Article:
I received a copy of Tony Hsieh’s Delivering Happiness: A Pathway to Profits, Passion, and Purpose. The person who gave it to me was spot on with the fact that I would find strong connections to the passion and the core values expressed by Tony.
I wanted to share three experiences with you that related to the book, all of which happened, this past week, during the course of my work:
In morning, our office internet stopped working. I made the call to Verizon to find out if the problem was on their end or whether I needed to get our IT guy in to fix an issue on our end. My customer service person, CJ, was very patient and calm, I was as well, with the troubleshooting he requested. At one hour into our conversation he said, for about the fifth time, “I need to try the line test again, I haven’t been able to get it to work”. When he returned from placing me on hold he asked me to reset the model (4th time during the conversation). I let him know that he had been patient and so had I, however I needed the issue solved without more time on the phone. I asked if he would be able to escalate the call, or solve the issue and call back without me remaining on the phone. He did not respond to my question, instead repeated his request to have me continue troubleshooting. I let him know I would be happy to, after he answered my question. He said he would escalate the call; however after 5 minutes on hold, he returned to tell me that I would be on hold for “awhile” to get to the next level and that we should continue working or “I could research issue and call you back”. I thanked him and let him know I would appreciate their quick attention to the issue and to return my call when it was fixed. While I would expect this to be an isolated incident, it unfortunately is my repeated experience with Verizon.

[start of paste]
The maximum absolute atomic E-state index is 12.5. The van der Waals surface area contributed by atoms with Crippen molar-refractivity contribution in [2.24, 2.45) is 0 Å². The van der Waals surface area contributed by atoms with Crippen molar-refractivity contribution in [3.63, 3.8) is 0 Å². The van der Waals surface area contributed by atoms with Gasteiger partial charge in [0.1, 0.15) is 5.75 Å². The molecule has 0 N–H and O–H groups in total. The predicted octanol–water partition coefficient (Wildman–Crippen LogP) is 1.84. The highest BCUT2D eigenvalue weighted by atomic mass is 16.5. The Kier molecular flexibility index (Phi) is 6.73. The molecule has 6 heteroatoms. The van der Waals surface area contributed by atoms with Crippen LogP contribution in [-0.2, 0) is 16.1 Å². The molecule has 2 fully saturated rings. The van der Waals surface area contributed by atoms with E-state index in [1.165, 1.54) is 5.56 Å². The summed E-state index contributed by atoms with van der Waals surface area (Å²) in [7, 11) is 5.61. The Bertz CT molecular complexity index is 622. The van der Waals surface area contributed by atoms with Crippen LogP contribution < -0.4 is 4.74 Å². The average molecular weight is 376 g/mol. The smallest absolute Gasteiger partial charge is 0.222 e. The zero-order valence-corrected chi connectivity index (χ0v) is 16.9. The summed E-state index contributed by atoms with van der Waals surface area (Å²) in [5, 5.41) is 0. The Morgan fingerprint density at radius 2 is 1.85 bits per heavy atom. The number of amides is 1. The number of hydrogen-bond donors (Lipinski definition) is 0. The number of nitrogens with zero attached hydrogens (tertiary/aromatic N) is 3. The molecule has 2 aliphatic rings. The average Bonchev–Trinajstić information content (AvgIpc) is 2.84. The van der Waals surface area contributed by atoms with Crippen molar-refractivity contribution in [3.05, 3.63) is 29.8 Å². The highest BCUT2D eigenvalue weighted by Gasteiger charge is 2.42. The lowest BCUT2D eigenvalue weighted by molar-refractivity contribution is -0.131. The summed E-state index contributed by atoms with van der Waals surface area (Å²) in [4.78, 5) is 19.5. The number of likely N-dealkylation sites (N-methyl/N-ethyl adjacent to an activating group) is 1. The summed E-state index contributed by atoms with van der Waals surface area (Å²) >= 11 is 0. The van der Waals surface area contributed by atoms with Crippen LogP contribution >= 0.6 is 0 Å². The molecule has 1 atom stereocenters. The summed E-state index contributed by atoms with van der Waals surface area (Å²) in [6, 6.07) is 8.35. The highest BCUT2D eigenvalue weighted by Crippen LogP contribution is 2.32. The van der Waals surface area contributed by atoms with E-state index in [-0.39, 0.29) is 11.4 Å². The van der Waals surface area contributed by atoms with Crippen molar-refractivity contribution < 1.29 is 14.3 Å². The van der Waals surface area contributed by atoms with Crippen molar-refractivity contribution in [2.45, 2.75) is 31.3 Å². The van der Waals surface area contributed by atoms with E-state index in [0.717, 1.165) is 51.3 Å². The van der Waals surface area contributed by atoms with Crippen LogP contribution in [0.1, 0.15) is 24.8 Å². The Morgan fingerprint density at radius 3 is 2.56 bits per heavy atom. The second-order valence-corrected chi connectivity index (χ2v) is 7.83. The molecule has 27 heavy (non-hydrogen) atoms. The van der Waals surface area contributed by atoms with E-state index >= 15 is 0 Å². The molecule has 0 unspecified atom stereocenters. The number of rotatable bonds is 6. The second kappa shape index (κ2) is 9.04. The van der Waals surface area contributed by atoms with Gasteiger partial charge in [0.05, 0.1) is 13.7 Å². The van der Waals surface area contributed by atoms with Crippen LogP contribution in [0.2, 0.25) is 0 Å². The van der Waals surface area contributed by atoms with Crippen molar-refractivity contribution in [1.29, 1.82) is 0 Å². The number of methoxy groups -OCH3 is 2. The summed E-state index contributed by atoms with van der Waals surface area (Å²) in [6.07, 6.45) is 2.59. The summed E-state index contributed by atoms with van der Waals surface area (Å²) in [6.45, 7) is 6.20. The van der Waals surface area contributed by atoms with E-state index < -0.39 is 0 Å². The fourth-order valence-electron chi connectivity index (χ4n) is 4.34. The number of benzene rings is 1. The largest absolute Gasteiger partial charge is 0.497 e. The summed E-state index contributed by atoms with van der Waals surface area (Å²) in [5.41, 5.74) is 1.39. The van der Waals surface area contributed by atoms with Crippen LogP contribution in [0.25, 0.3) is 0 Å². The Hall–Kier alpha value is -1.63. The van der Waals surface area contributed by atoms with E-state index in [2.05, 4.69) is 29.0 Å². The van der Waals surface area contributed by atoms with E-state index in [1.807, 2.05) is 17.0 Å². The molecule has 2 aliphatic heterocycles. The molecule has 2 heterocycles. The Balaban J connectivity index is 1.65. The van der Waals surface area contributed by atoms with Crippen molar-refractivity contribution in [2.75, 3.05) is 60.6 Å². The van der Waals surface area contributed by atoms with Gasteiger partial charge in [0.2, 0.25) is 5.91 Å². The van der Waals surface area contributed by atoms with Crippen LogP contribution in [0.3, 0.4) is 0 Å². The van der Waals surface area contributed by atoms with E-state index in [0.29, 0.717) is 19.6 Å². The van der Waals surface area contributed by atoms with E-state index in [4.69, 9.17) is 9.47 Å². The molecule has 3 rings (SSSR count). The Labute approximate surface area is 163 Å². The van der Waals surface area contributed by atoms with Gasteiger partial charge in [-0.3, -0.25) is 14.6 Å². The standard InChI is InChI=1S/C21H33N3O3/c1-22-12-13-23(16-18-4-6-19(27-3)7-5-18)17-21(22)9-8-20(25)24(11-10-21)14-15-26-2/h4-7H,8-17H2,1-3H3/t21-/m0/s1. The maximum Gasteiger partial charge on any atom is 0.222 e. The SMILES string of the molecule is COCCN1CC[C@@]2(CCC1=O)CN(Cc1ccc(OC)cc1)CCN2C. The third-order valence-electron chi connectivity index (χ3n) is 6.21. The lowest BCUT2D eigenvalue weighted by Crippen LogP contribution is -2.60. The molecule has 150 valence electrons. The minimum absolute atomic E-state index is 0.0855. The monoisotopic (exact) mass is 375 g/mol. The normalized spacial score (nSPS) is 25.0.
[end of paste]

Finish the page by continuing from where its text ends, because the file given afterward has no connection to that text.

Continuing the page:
In the afternoon I was visiting a learning center to attend a conference with a parent and teacher. A parent, whose child attended our school 5 years ago, called to inquire about re-enrolling for the fall. Having built a relationship with the parent, I was more than happy to take the call. Having spoken with the parent two or three times in the past 5 years, her first question was about my young children. We had a short and very pleasant conversation, at the conclusion I let her know I would have someone follow-up with her in the morning when they returned to the office.
At the end of the day, I found myself at Smart and Final with a request that was out of the ordinary. I had purchased a cash card, which seemed to not have been activated. Because of this, the teacher who was to use the card had to spend their own money and get reimbursed for the supplies needed. My request was to “return” the cash card and receive a refund on the credit card used to purchase it. After they too struggled to figure out the balance of the card, they did figure out that it did have the correct amount of money and had been activated. Matt and Cole both took their time, were very patient, and understood the request was a bit unusual. They took the time to call their support line and explain the situation to ask if this was possible. Matt addressed the issue, outside of normal procedures, to help ensure that I was a satisfied customer.
My reflection on the day, and my reading, really made me think about a seemingly routine phone call; had I left the parent feeling like I did after my experience with Verizon or Smart and Final? Had I gone above and beyond to cultivate the relationship and leave the parent feeling well connected with our school program? Tony expressed the understanding that each and every customer was important and with my school, the same is true; each conversation, each interaction, seemingly significant or not, is an opportunity to engage students and families in changing our community.
It is always interesting to me to find other school leaders who do not see direct transferable principles between many business books and school leadership, I have found such great insight into my own personal leadership from reading a variety of business leadership books. As a follow-up to Delivering Happiness, I have started reading Grow Regardless by Joe Mechlinski. I see many direct correlations to what Tony describes at Zappos, with more practical application of steps to take to identify core values, tell your story, and build strong relationships..